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How to Talk to Girls About Race

How to Talk to Girls About Race

JUNE 23RD, 2020

The last four weeks have been emotional, devastating, moving and eye-opening for families across the US. With the murder of George Floyd and protests that followed, many parents are looking for ways to talk to kids about race. This can be a difficult topic, but expert advice, children’s books and webinars can make it easier. Below are four resources that we found helpful.
According to Ashaunta Anderson and Jacqueline Dougé of the American Academy of Pediatrics, children start noticing "race-based differences” at 6 months old and by 2-4 yrs, they can start to "internalize racial bias”.

Because children start learning about race and bias at a young age, it makes sense to have intentional conversations with kids about race to help shape their thinking. Anderson and Dougé encourage parents to "Talk to your children,” "Confront your own bias,” and "Encourage your children to challenge racial stereotypes and racial bias.” Check out the full article for details and more helpful tips.
Echoing the sentiments of Anderson and Dougé, Howard Stevenson, a clinical psychologist and professor at the University of Pennsylvania’s Graduate School of Education, recently told Vox, “You’re always communicating about race, whether you talk about it or not.”

Stevenson breaks down how "People, children and adults, sometimes see a racial moment as threatening” and overreact. They may become so overwhelmed that "that they try to avoid a racial moment.” He recommends using mindfulness techniques to "bring their brain from sort of locking down to being much more open to seeing around themselves, to hearing better, to listening better” and ultimately making better decisions about how to proceed (speaking up, having a conversation, etc.). Read the article for more info about using mindfulness and talking to kids so they'll be prepared for "racial moments" when they arise.
If you’re looking to proactively start a conversation with a child about race, books can be helpful. PBS has put together a list of 13 books about race and diversity. Click here to view the list.
If articles aren’t your thing, check out this virtual workshop from Sachi Feris, a blogger and educator. During the interactive webinar, Feris walks participants through talking to young children about race in a very detailed way. For example, she takes the idea of using books to talk about race and really brakes it down—asking participants how they might address something offensive in a book with a child, and modeling how she recommends addressing situations like that. Learn more about the webinar here.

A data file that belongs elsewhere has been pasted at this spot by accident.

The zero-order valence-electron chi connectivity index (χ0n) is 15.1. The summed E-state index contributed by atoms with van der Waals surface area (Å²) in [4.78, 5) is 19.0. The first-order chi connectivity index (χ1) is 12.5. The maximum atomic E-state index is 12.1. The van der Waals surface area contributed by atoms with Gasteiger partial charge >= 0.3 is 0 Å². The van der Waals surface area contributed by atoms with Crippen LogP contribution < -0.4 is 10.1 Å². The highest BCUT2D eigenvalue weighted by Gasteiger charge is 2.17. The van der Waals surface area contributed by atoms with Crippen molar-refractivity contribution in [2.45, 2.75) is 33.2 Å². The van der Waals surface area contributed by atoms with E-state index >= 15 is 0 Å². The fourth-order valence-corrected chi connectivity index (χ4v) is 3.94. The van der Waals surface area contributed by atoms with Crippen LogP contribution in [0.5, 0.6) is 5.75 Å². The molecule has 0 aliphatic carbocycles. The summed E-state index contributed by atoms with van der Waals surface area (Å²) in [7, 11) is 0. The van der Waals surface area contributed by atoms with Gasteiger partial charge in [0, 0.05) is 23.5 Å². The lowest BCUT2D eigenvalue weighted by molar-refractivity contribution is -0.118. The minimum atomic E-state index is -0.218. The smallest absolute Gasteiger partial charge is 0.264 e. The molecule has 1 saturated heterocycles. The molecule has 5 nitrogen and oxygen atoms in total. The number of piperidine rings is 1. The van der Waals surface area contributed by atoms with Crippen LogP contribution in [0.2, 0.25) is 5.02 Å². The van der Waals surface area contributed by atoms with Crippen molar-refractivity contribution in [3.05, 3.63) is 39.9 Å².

We hope you find these resources helpful.
How to Talk to Girls About Race

JUNE 23RD, 2020

The last four weeks have been emotional, devastating, moving and eye-opening for families across the US. With the murder of George Floyd and protests that followed, many parents are looking for ways to talk to kids about race. This can be a difficult topic, but expert advice, children’s books and webinars can make it easier. Below are four resources that we found helpful.
According to Ashaunta Anderson and Jacqueline Dougé of the American Academy of Pediatrics, children start noticing "race-based differences” at 6 months old and by 2-4 yrs, they can start to "internalize racial bias”.

Because children start learning about race and bias at a young age, it makes sense to have intentional conversations with kids about race to help shape their thinking. Anderson and Dougé encourage parents to "Talk to your children,” "Confront your own bias,” and "Encourage your children to challenge racial stereotypes and racial bias.” Check out the full article for details and more helpful tips.
Echoing the sentiments of Anderson and Dougé, Howard Stevenson, a clinical psychologist and professor at the University of Pennsylvania’s Graduate School of Education, recently told Vox, “You’re always communicating about race, whether you talk about it or not.”

Stevenson breaks down how "People, children and adults, sometimes see a racial moment as threatening” and overreact. They may become so overwhelmed that "that they try to avoid a racial moment.” He recommends using mindfulness techniques to "bring their brain from sort of locking down to being much more open to seeing around themselves, to hearing better, to listening better” and ultimately making better decisions about how to proceed (speaking up, having a conversation, etc.). Read the article for more info about using mindfulness and talking to kids so they'll be prepared for "racial moments" when they arise.
If you’re looking to proactively start a conversation with a child about race, books can be helpful. PBS has put together a list of 13 books about race and diversity. Click here to view the list.
If articles aren’t your thing, check out this virtual workshop from Sachi Feris, a blogger and educator. During the interactive webinar, Feris walks participants through talking to young children about race in a very detailed way. For example, she takes the idea of using books to talk about race and really brakes it down—asking participants how they might address something offensive in a book with a child, and modeling how she recommends addressing situations like that. Learn more about the webinar here.
We hope you find these resources helpful.

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